Confirmation that the Australian Open is guaranteed for the next eight years will be music to the ears of golf fans and golf executives alike. Whilst there was never any suggestion that our national open was struggling for commercial support, in this age of economic uncertainty the bird in hand is more valued than ever.
The eight-year contract to keep the Open in Sydney was anything but a foregone conclusion. Word is that the Victorian Government campaigned heavily in an attempt to wrest the championship away from New South Wales. Victorian Premier Daniel Andrews is an avowed golf tragic, and clearly an influence on Victoria’s concerted push to bring the event back to Melbourne’s sandbelt. In the end it was the financial muscle of the state tourism body, Destination NSW, that held sway, one of the few times that the Harbour City has bested its southern rival when both have their eye on a major sporting prize.
The good news for the Australian Open is countered by challenges elsewhere to keep long-standing events afloat. Most surprising in this respect is the state of the Australian Masters. Formerly the jewel in the Australian professional golf crown, the Masters has struggled to find corporate support in recent years, with sponsorship naming rights often being sold at bargain basement prices. Many are of the opinion that the tournament is commercially wounded, and that relocation is the best chance of restoring it to its former glory.
One possible destination is Perth, in place of the incumbent Perth International, allowing tournament promoter IMG an opportunity to take a recognised brand, albeit somewhat faded, into a new market.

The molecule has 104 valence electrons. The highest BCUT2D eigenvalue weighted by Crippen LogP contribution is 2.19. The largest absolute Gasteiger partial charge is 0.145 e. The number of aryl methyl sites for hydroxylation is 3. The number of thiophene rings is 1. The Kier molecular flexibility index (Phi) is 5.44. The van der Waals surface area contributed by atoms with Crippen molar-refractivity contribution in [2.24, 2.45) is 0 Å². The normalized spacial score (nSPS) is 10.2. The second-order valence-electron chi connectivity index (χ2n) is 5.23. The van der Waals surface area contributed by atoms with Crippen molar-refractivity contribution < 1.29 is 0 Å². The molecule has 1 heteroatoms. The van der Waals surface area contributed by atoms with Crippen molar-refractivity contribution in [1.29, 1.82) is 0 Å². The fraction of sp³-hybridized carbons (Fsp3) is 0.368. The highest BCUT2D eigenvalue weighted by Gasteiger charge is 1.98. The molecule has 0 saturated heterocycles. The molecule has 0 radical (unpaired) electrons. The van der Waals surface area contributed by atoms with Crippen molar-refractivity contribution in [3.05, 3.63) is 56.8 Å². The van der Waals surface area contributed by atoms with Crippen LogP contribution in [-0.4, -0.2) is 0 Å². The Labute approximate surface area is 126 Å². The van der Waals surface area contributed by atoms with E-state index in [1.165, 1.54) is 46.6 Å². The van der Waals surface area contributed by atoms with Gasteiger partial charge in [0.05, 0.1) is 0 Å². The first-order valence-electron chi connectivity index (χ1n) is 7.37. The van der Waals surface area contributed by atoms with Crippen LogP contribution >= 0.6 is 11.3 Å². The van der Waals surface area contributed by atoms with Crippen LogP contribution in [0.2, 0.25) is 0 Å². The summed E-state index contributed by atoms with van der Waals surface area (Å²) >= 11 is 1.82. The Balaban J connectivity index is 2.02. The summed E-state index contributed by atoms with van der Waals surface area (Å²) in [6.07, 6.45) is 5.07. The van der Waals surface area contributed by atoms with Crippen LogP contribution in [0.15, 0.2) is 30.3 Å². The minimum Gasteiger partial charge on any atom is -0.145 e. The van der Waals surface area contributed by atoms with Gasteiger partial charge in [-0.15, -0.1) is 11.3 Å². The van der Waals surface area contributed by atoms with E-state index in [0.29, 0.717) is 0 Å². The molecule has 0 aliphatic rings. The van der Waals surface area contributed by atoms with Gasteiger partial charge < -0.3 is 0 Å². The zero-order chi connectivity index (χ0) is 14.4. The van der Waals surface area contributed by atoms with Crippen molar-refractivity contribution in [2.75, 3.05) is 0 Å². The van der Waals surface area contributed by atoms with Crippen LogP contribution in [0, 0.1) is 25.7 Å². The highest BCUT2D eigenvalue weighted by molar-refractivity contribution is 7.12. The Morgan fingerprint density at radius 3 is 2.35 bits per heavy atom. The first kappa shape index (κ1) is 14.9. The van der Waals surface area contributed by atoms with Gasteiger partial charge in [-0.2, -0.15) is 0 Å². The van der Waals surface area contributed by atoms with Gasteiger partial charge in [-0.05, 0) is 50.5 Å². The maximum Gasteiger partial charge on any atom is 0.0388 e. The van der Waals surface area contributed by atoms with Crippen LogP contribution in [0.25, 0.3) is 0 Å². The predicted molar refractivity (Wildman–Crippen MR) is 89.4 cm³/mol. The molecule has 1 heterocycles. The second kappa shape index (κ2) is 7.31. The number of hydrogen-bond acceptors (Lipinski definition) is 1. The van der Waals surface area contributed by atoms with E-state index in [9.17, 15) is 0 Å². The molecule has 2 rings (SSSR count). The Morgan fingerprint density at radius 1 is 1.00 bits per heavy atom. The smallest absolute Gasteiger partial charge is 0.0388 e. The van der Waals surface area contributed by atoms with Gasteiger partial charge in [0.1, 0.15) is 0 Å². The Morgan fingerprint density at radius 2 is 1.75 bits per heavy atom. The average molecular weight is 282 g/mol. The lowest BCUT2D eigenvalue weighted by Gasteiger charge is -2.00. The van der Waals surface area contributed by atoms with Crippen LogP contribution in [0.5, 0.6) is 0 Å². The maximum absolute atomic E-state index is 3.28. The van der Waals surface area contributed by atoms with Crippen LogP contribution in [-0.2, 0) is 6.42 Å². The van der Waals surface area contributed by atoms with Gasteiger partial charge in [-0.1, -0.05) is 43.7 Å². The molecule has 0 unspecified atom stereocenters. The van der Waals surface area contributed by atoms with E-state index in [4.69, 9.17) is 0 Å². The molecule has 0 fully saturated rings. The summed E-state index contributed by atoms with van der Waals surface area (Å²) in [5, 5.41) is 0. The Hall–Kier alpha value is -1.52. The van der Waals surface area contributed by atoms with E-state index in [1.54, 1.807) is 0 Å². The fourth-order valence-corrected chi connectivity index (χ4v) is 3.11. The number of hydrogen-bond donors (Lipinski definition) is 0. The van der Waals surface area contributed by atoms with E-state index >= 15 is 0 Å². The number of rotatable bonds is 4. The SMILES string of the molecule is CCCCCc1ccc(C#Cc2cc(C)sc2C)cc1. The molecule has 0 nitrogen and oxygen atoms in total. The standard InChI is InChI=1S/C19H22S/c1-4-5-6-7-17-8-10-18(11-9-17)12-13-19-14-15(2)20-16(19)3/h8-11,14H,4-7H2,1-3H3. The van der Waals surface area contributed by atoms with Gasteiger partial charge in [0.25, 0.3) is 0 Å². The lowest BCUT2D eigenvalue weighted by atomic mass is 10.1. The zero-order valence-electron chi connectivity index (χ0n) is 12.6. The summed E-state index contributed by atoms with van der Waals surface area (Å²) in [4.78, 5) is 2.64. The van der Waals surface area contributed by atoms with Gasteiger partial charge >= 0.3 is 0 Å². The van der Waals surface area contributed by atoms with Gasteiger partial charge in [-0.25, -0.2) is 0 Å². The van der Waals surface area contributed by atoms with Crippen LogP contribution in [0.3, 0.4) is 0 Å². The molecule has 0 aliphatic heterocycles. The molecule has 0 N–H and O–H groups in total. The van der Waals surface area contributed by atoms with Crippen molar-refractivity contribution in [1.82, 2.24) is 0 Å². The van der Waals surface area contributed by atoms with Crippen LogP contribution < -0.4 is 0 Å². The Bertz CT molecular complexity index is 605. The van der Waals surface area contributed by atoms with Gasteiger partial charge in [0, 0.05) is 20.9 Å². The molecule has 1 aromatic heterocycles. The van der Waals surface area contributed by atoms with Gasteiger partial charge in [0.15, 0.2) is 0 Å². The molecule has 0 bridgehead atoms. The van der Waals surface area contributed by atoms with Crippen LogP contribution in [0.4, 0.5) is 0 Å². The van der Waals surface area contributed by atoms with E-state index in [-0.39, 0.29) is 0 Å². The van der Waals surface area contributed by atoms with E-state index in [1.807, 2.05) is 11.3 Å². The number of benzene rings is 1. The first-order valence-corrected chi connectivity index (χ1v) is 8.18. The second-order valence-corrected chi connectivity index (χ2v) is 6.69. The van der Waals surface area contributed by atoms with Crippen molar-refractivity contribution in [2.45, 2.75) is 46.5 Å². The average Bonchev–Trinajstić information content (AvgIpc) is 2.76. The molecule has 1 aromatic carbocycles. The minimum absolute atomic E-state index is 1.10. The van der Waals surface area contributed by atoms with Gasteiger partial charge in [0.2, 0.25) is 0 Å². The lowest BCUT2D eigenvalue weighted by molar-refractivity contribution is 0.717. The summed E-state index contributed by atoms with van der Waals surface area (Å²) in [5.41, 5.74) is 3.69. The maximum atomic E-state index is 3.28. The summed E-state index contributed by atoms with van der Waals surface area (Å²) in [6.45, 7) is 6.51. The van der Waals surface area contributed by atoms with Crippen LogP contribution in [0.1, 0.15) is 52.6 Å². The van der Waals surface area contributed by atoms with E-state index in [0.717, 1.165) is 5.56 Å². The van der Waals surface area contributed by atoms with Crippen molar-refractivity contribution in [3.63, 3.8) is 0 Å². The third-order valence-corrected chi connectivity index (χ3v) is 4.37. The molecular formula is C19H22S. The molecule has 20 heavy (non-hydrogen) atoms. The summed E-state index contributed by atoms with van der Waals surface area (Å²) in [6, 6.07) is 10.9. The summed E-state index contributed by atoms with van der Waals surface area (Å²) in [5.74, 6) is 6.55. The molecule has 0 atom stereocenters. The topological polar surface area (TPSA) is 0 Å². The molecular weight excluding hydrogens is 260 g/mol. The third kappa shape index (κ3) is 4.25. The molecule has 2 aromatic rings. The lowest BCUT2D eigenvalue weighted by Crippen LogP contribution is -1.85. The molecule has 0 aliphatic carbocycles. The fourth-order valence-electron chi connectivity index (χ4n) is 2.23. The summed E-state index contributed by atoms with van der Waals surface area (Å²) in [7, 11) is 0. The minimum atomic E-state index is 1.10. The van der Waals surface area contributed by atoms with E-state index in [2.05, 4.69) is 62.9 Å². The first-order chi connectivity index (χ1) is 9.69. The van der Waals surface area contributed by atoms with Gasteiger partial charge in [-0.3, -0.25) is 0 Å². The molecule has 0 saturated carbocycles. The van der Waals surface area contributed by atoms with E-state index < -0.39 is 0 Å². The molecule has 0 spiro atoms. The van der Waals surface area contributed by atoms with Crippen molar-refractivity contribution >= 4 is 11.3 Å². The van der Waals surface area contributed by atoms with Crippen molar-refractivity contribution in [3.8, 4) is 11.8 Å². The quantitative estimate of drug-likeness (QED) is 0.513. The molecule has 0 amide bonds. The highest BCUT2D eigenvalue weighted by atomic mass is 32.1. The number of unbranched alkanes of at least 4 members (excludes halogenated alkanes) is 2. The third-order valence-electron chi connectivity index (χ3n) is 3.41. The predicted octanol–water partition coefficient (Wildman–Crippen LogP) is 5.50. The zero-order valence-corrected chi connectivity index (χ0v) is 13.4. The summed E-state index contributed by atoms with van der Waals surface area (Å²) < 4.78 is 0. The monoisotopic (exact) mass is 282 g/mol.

The silver lining in this cloud is that should this come to pass, there will be no long-term championship scheduled to be played in Melbourne. Given Melbourne’s reputation as the home of golf in Australia, this is surely an omission that will rankle Victorians. The Andrews government has already shown it is unlikely to stand idle and watch the sandbelt twiddle its thumbs during the Australian summer of golf; it recently announced both the World Cup of Golf and the Presidents Cup will be played in Melbourne in coming years. Subsequently, it stands to reason that there is a gilt-edged opportunity, with state government support, to establish a marquee tournament in Australia’s ‘sporting capital’. In effect, the long-term contracting of the Open in Sydney and the troubles experienced by the Masters in Melbourne may indirectly lead to another championship being added to the PGA Tour of Australasia schedule.
The only fly in the ointment to this plan could be if Victoria looks to take control of the Australian PGA Championship when its contract in Queensland concludes. Leveraging the status and history of the PGA is an easier proposition than establishing a new brand from the ground up. The challenges of attracting a quality field and seasonal weather issues in southeast QLD may also be factors that determine this outcome.
What we do know, however, is that the Australian Open’s future is assured for a minimum of eight years. That’s a long time in professional golf; something not lost on anyone who has been involved at the coalface of the game in Australia in recent times.